The City of New Orleans train leaves Chicago at 8:05 in the evening, so I slept through the journey through Illinois and a brief crossing of Kentucky’s most western point into Tennessee and woke up in as we approached Memphis. I have been reliably informed by a Champaign native that I did miss much by sleeping through her home town and I hope that goes for the other bits too. Memphis on the other hand, is definitely worth waking up to.
For breakfast I went to The Arcade, right opposite the Amtrak station.
The sign denoting the historic interest of the diner was the first instance of a properly placed apostrophe, I found it a few more times on brochures in my hotel and signs around Graceland. I suppose a city name ending with an ‘s’ encourages proper education and use of apostrophes. Thank you Memphis!
Elvis frequented the Arcade and always sat at a particular table by the back door, with his back to the rest of the diner. There is a mirror on the back wall of the diner and if he saw the reflection of anyone he did not like entering through the front door he would slip back out again through the back door. Tables are now named after famous people, with pictures and their autographs displayed by the table. Arriving as early as I did, I managed to sit at the very table the King would sit at. I was facing the rest of the diner and it was once I had started eating that a local patron told me the story about how Elvis would sneak back out, so I didn’t actually quite manage to sit my behind on the same spot Elvis’ behind had sat.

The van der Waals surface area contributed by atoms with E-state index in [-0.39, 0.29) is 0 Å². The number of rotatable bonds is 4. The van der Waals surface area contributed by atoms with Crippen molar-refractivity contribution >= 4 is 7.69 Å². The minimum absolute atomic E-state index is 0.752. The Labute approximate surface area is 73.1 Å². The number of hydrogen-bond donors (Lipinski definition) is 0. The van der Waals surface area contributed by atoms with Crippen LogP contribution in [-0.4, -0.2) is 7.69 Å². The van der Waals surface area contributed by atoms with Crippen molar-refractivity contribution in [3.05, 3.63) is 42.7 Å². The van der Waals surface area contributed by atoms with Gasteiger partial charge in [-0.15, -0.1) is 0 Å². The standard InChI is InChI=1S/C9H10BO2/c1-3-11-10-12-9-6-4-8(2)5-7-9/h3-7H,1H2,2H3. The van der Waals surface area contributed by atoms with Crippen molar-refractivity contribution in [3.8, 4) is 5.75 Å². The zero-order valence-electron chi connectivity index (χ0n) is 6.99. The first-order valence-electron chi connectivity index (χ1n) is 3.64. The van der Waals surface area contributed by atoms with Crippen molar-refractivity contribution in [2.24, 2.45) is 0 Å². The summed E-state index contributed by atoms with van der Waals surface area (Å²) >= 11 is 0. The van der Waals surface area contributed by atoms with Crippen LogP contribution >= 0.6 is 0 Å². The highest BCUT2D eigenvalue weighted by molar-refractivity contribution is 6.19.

I had planned on doing a few things while in Memphis, however the train ride had been uncomfortable. The tracks were not as even, or we crossed more points than on the west/east routes I had travelled on and Illinois is a lot more populated than north Montana or west Texas so the horn warning non rail traffic of the imminent passing of a train sounded a lot more frequently. So after breakfast I had a nap before embarking on Memphis.
The only thing I managed to do apart from visiting Graceland (more on that next time) was visit the National Ornamental Metal Museum.
The museum has a permanent collection as well as a couple of temporary exhibits. A mix of the two is achieved by the permanent exhibition of ‘then’ and ‘now’ works of former apprentices learning in the museum smithy. The exhibit rotates pieces as alumni offer work to put on display.